Pluff Mud: The mud in our souls

The Chowan Creek bridge that links Lady’s Island and St. Helena Island is a landmark to me. First, it was the spot where, on our way to school on chilly winter mornings, we could turn the heater on in the car because the distance from home to the “little white bridge” was enough for the engine to warm up sufficiently to provide heat. And second, it’s where you can get a good whiff of the smell of home.

One day, as we drove to St. Helena Island across the Chowan Creek bridge I rolled the window down. One of my children asked me what I was doing. “Smelling the mud”, I said.

Pluff Mud: The mud in our souls

 

My children, as do most folks from the Lowcountry, understand that the smell of pluff mud is the smell of home so they indulged the sudden breeze in the car so we could infuse the car with the aroma of home.

Without getting into a marine biology lesson, the ecosystem of salt marshes is a rich and variant world that thrives on the salt water flooding and draining that occurs with the tides. The marsh grass (technically, cord grass or spartina) is the main player, providing erosion control, a little filtration of pollutants, and home for all kinds of coastal critters. The other day I read a blog post from a New Mexico native who wrote “I recently visited South Carolina and learned that people eat oysters that grow in mud”. She went on to say, “It’s possible it was a tourist trick, but other people were eating them too, I swear”.

Bless her heart.

Pluff Mud: The Mud in Our Souls Photo courtesy Elizabeth Bishop Later

At any rate, it’s the decomposition of the dead marsh grass that creates pluff mud. The soil that marsh grass grows in is muddy and full of peat, which is made of all that decomposing plant matter. Because it’s waterlogged, peat is very spongy and soft. And because it’s made mostly of decaying organic matter and spends a great deal of time under water, it has very little oxygen in it. That lovely scientific process creates the distinctive sweet and acrid aroma that some describe as a rotten egg smell but Lowcountry folks describe as the smell of home.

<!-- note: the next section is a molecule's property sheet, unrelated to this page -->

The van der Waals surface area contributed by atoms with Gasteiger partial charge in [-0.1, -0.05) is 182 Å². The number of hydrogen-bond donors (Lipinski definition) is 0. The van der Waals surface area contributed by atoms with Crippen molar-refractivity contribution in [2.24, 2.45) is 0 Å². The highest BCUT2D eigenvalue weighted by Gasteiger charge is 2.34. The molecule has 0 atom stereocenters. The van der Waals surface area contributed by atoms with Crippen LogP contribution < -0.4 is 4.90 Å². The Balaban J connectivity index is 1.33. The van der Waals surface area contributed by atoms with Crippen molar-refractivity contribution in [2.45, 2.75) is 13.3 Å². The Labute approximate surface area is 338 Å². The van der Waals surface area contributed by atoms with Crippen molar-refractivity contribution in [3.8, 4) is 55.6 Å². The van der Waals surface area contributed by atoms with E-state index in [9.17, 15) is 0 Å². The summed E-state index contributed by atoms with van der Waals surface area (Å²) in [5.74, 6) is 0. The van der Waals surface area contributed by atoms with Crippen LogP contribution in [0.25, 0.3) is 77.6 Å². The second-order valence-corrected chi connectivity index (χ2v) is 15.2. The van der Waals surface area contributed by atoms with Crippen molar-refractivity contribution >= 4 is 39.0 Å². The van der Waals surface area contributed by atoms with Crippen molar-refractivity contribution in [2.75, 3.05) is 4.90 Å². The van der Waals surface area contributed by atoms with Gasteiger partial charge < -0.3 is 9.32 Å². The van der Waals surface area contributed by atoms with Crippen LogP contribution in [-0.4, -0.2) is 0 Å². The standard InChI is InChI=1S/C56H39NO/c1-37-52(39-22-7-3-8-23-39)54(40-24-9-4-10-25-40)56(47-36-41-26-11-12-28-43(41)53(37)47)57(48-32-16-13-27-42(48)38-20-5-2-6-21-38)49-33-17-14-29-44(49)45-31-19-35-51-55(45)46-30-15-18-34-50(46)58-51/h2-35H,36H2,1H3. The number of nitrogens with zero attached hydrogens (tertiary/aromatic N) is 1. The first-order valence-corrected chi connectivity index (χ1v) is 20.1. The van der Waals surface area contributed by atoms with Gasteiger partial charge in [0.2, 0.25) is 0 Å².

Enough science.

The best word to describe pluff mud is probably “gooey”. It’s a slick, mucky substance that dries hard on your shoes, stains your clothes, and has led to more than one slip and fall into the water. (Watch those oysters. You know – the ones that grow in the mud.)

If you’re heading out in the john boat for a little ride on the creek, it’s best to sacrifice a pair of old tennis shoes to be your mud mucking shoes because once you step in pluff mud it’s never coming off your shoes. And speaking of shoes, I sure wish I had a nickel for all the shoes that people have lost when they stepped in pluff mud, sank in up to their knees, and lost a shoe trying to get out. Trust me – I’ve lost my share.

Some people have gotten very creative with pluff mud. There are products out there ranging from t-shirts that are screened and dyed using pluff mud, products to make you look younger, and beer. As a disclaimer, I’m pretty sure the beer doesn’t actually contain pluff mud, but I’m open to new ideas.

So once you’ve stepped in it, smelled it and, believe it or not, eaten out of it, the iconic pluff mud sticks with you – both literally and figuratively. Who knew that something so icky, so tenacious, and so smelly could be so loved.

 

Pluff Mud: The mud in our souls Photo courtesy Elizabeth Bishop Later

 

 

 

 

 

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